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We are building a SASS web application where every company will be using its own database schema. Using postgresql, there is a table 'companies' in the public schema that holds the name of the company and the name of the schema to switch to. In the tenant schema there are a lot of tables that store data specific to this company. Every request, the tenant schema is set based upon the current company as stored in a session.

The internal discussion is this one:

Should the tables in the tenant schema have a company_id column to denote the relation between the data and the company? Or is the current company implied by the used schema, and is it overkill to use the company_id in every table that has a relation with a company?

Opinion 1

The first opinion is that the relations between the company and other tables should be defined explicitly in the table structure. This also enables ActiveRecord queries like: current_company.projects.find(3). Referential integrity is enforced, even for relations that cross the schema boundary.

Opinion 2

The second opinion is that it would be better to drop all company_id columns in all tables because when you switch to a tenant schema, you will never be able to get data from other companies. The same ActiveRecord query must now be written as Project.find(3). The company is implied by the chosen schema, not through a relation. Also, dropping the company_id column from every table would save disk space.

Which approach do you think is best?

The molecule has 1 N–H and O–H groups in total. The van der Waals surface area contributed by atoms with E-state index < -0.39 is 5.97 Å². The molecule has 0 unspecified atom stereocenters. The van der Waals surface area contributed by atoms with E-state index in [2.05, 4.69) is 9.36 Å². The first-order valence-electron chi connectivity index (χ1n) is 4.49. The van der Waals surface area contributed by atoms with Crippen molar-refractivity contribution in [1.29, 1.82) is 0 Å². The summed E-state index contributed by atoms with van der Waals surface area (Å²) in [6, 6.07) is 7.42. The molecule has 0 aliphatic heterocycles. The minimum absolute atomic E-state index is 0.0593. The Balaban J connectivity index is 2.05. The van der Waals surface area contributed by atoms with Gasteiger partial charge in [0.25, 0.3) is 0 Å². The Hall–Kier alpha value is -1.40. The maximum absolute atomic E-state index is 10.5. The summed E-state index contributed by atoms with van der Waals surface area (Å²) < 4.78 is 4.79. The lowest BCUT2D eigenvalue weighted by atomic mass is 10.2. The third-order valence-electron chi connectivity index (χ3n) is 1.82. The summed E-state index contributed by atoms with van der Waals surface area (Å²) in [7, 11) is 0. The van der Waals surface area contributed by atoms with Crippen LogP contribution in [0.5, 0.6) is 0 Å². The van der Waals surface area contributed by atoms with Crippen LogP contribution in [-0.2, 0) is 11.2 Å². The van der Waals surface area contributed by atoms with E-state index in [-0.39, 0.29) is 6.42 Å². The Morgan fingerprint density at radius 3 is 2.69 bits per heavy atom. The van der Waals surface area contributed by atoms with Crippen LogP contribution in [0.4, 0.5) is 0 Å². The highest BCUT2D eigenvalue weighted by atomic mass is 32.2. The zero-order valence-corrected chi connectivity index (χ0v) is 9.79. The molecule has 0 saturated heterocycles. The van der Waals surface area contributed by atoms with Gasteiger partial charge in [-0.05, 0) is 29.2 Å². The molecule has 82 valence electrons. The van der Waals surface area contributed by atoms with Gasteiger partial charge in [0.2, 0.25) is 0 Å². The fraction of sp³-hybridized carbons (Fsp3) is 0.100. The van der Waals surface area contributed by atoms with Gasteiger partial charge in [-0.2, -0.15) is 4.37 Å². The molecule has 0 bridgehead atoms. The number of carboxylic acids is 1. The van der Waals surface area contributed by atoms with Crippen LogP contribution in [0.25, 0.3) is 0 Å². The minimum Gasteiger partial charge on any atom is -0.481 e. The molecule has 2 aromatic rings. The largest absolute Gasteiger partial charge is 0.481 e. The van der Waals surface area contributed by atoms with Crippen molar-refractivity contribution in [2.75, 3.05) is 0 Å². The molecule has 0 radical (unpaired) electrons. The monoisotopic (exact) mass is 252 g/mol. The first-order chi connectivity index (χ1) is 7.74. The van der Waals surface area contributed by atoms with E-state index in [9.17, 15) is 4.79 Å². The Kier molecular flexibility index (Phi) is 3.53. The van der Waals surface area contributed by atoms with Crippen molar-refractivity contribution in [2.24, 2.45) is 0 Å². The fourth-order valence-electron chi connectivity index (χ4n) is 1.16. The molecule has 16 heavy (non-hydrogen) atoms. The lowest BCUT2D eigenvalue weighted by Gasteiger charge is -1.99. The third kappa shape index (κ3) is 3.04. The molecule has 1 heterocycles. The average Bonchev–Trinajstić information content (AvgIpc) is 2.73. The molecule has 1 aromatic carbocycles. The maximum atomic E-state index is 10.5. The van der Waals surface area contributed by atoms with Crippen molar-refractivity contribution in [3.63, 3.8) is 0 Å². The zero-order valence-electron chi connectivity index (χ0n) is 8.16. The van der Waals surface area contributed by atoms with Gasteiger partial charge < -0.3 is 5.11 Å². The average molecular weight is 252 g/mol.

• 1
    Disk space is probably the least of your concerns – Dan Pichelman Jun 2 '15 at 13:38
  • define the relationships explicitly, who knows when you might need it? – user1666620 Jun 2 '15 at 14:35
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A schema in Postgresql is akin to a "database" in, say, MySQL; it is a namespace containing a distinct and separate collection of database objects (tables, views, stored procedures, triggers, etc). Creating a schema for each tenant will allow you to

  • Hold a database connection open and switch between schemas,
  • Query across multiple tenants using UNION, and
  • Avoid problems where someone changes the ID and accesses the data of some other company.

If you create a schema for each company, you won't need company_id fields in each table; the schema will provide the necessary separation. Your ActiveRecord query will look something like company.Projects.find(3), where company is the name of the schema corresponding to that particular tenant.

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